At the end of a field trip at the border of Maasai Mara National Park, Kenya, interviewing local communities, I had a bright idea that our community facilitator owned land and could fill in one of our interview questionnaires. This idea did not sit well with my Masters student. My student and the community facilitator had become friends during the trip and she did not wish to treat the facilitator as a data point. Her gut feeling went to the heart of a wider issue. Were all our Maasai interviewees just data points? What about the communities we had worked so closely with outside the Serengeti National Park in Tanzania? As ecologists, how do we engage with local communities throughout the research process, so that they are considered more than just data points?
Many ecologists, myself included, find it far more comfortable to avoid the myriad of political, economic and social issues associated with ecological problems. Ecological research in the Greater Serengeti-Mara Ecosystem has a long legacy of such avoidance. The majority of research has placed wildlife protected areas as their starting point of their research projects rather than starting their investigation with villages outside protected areas. The AfricanBioServices project has tried to buck this trend with a focus on how climate change, human population growth and land-use change are affecting biodiversity and human well-being for local communities at the borders of protected areas.
We started our project by visiting villages to find out what local people viewed as the most important ecological challenges at the border of Serengeti-Mara. However, this could still be viewed – as my Masters student pointed out – as treating local communities as a data point. Next we designed and collected ecological data together with members of each village. Our final aim was to return to villages to relay our research findings back to local communities.
Surprisingly, for many of the villages we re-visited outside the Serengeti-Mara it was the first time a research team had returned to inform the community of their research results. Perhaps this is because researchers lack the time, funds and/or enthusiasm. Yet, this is potentially damaging for long-term research in the Serengeti-Mara, because local communities can develop ‘research fatigue’ where locals no longer wish to participate in research as they never hear of the outcomes or see the point.
When engaging with local communities, we experienced the need to tailor our communication. A nice example with our research findings is the importance of termites in sustaining plant litter decomposition and nutrient cycling in soils on agricultural and pasturelands outside protected areas. Termites were aptly described by one of our Tanzanian researchers as the digestive system of the soil: if termites do not get fed, then the soil cannot function – much like the human body.
We were worried that some of our results may lead to confrontation, in particular the issue of livestock numbers around the Serengeti-Mara. Local communities outside the Serengeti-Mara have a long history of livestock rearing. However, recent findings in the AfricanBioServices project have shown that increasing livestock numbers and illegal livestock grazing inside protected areas has negative effects on several ecosystem properties from the wildebeest migration to soil carbon storage. As part of our group’s research, we presented evidence that village land management practices can make a big difference in sustaining ecosystem properties. However, many of these would involve altering livestock management practices. During village feedback, this was a contentious topic as plentiful livestock is culturally embedded in many local communities and fewer livestock is not an outcome people wish to hear, without evidence of alternative livelihoods.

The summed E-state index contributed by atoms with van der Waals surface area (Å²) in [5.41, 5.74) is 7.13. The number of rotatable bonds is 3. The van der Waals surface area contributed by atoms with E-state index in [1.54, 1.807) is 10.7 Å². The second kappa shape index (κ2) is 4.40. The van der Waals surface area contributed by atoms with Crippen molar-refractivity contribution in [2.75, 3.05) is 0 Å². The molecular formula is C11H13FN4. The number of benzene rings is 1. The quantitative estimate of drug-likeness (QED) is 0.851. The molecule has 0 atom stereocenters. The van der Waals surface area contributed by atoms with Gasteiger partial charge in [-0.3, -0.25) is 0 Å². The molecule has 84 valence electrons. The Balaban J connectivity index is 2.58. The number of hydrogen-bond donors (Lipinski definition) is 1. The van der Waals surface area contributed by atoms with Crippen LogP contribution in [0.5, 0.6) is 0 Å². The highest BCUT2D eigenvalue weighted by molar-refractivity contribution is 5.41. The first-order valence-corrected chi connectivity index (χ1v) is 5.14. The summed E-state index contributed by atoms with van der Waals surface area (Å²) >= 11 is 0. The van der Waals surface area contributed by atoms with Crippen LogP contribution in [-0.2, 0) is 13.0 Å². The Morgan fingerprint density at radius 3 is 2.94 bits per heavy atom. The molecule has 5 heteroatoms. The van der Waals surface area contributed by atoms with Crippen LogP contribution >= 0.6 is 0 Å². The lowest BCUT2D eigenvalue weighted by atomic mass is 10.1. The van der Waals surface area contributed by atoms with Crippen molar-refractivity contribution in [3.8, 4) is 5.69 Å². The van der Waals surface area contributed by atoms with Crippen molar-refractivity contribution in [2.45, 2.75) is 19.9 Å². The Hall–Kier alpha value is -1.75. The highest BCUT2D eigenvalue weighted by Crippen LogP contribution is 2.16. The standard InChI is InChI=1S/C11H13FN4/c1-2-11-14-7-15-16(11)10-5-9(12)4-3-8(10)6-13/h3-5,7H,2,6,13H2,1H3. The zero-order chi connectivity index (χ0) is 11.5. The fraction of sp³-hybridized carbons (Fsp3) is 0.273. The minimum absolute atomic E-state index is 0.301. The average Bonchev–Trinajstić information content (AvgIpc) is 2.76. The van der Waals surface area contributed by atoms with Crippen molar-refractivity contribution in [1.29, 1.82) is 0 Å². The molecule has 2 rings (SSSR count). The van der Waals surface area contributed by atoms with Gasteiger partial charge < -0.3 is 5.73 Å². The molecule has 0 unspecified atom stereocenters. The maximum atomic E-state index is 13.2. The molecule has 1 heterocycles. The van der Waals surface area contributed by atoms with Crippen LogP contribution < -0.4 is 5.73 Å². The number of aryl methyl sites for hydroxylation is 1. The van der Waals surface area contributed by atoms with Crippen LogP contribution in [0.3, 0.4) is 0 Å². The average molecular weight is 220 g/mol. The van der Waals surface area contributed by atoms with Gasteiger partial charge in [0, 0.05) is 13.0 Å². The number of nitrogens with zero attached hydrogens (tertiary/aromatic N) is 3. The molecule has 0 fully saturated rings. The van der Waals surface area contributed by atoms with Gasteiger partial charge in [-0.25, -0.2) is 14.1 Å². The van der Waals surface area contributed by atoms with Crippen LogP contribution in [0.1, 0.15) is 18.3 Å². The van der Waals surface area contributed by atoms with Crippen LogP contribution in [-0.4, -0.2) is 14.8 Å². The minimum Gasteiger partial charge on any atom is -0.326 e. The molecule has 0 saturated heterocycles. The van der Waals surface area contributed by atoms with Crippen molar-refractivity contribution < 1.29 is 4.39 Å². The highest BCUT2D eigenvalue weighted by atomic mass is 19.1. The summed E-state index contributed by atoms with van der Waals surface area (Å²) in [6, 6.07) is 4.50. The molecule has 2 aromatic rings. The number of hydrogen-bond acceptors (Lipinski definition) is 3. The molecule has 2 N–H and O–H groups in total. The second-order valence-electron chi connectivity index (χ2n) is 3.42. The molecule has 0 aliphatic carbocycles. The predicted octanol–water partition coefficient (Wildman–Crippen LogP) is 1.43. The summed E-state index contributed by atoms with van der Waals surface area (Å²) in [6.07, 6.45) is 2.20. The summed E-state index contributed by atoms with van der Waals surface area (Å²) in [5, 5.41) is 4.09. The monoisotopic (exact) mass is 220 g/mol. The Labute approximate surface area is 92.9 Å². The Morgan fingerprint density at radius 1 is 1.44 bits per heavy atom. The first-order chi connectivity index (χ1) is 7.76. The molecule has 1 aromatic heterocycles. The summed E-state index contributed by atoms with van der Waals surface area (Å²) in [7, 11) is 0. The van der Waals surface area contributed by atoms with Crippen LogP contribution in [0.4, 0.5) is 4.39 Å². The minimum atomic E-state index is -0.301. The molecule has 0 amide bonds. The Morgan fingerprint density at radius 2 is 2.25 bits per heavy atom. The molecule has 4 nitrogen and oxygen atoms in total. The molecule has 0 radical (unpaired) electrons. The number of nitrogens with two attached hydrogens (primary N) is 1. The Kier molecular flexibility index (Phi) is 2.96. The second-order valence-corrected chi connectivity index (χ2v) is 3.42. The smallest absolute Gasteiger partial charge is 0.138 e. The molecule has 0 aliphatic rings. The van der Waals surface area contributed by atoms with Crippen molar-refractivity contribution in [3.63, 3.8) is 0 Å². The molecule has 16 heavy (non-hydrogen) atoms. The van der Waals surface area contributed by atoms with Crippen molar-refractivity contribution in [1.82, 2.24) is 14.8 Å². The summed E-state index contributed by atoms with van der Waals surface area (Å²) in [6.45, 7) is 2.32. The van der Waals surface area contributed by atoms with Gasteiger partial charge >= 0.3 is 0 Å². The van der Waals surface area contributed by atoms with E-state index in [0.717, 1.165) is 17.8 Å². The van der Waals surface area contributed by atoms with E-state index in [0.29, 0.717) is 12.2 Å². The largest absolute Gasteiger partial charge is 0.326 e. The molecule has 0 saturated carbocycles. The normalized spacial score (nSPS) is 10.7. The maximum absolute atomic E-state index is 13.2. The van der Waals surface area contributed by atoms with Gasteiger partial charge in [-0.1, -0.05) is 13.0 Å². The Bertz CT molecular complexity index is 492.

We found the most effective tool for demonstrating our research was presenting villagers with a plot where recommendations were working successful in practice. During our research project, one farmer in Mwantimba village at the border of the Serengeti saw the large quantity of grass accrued after one wet season inside our small experimental exclosures i.e. fenced areas designed to keep livestock out. This farmer started to follow our recommendations, he rotated livestock every few months leaving specific areas ungrazed and stopped destroying termite mounds. The grass became more productive and nutritious, the cattle gained weight and the farmer subsequently reduced livestock numbers. Evidence of a better management approach has spread by word-of-mouth with several farmers now adopting a similar approach in the community.
Increasingly, ecological research seeks and needs to address societal challenges. Following our experience with the AfricanBioServices project, successfully conducting ecological research requires much more than working on village land. There needs to be continuous bilateral dialogue between researchers and the local community. Despite the AfricanBioServices project drawing to a close, we hope our actions have convinced local communities bordering wildlife protected areas of the Serengeti-Mara that they are more than just data points to us.
Stuart Smith (NTNU) with John Bukombe (TAWIRI), Philipo Jacob (SUA) and photos by Per Harald Olsen (NTNU)